In judging these omissions negatively, ICOMOS International seems to have ignored the extremely precise rules set by UNESCO for proposals for World Heritage Listing and for which the Fondation and external consultants studied both the conservation of the buildings proposed and the technical, political and administrative obligations set by the World Heritage Committee. The dossier did not include the architecture in Chandigarh or the Carpenter Center—or even Centrosoyuz—because of an absence of the conditions required by UNESCO for the protection of the building, which must already be safeguarded by the national legislation of its own country which, in turn, is the institutional body that forwards the proposal for World Heritage Listing. These are legitimate criteria. Why should UNESCO do the work of states that are indifferent to the protection of their architectural heritage? India was initially associated with this project but withdrew its proposal. That is why we had to exclude the urban works.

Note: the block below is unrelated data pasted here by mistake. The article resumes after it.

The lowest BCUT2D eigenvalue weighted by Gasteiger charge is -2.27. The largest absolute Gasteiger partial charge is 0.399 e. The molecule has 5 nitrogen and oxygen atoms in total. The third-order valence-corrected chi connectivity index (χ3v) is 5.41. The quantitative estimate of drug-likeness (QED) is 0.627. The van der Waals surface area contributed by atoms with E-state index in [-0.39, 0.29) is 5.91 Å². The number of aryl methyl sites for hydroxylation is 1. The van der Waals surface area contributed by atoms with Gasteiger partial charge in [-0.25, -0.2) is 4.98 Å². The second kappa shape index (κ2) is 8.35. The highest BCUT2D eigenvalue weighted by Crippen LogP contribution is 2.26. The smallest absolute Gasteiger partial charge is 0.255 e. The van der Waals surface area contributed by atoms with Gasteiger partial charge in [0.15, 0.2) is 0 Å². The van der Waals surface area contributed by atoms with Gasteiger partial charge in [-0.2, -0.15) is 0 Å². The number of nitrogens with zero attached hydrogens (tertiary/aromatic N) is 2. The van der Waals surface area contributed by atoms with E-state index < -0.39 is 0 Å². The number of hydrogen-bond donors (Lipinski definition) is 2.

Why should UNESCO do the work of states that are indifferent to the protection of their architectural heritage?
Interior of a the maison Jumelée (at Weissenhof). Photo FLC / ADAGP.
Interior of a the maison Jumelée (at Weissenhof). Photo FLC / ADAGP.
On a territorial scale, the series constitutes a scattered open-air museum of Le Corbusier's work, which is original because it is a mix of museum sites (eight house-museums comprising single-family houses and apartment blocks) invigorated by research and public interest, and architecture that retains its original function. Both museum conversions and the continued use of a building—from apartments to religious and cultural centres and factories—imposes choices for the conservation or restoration of the built space. How can a World Heritage Listing affect the development of strategies to protect buildings designed by Le Corbusier and, more generally speaking, those of the Modern Movement?
The retention of the original use of spaces designed by Le Corbusier is a priority aim of the FLC, sometimes pursued at the cost of accepting compromises as to the state of conservation of the existing architectural framework, which may be subjected to major restoration work to meet legislation. The FLC archives form the basis of preliminary studies for conservation and restoration projects, with each and every building being a specific case. Our role in the process of building restoration is to conserve the memory of the building works, capitalising on knowledge of the architectural design drawn from on-site surveys, material analyses and the know-how and experience of those who actually built it.
Maison Jeanneret-Perret, Maison Blanche, a la Chaux-de-Fonds, after restoration. Photo FLC / ADAGP.
Maison Jeanneret-Perret, Maison Blanche, a la Chaux-de-Fonds, after restoration. Photo FLC / ADAGP.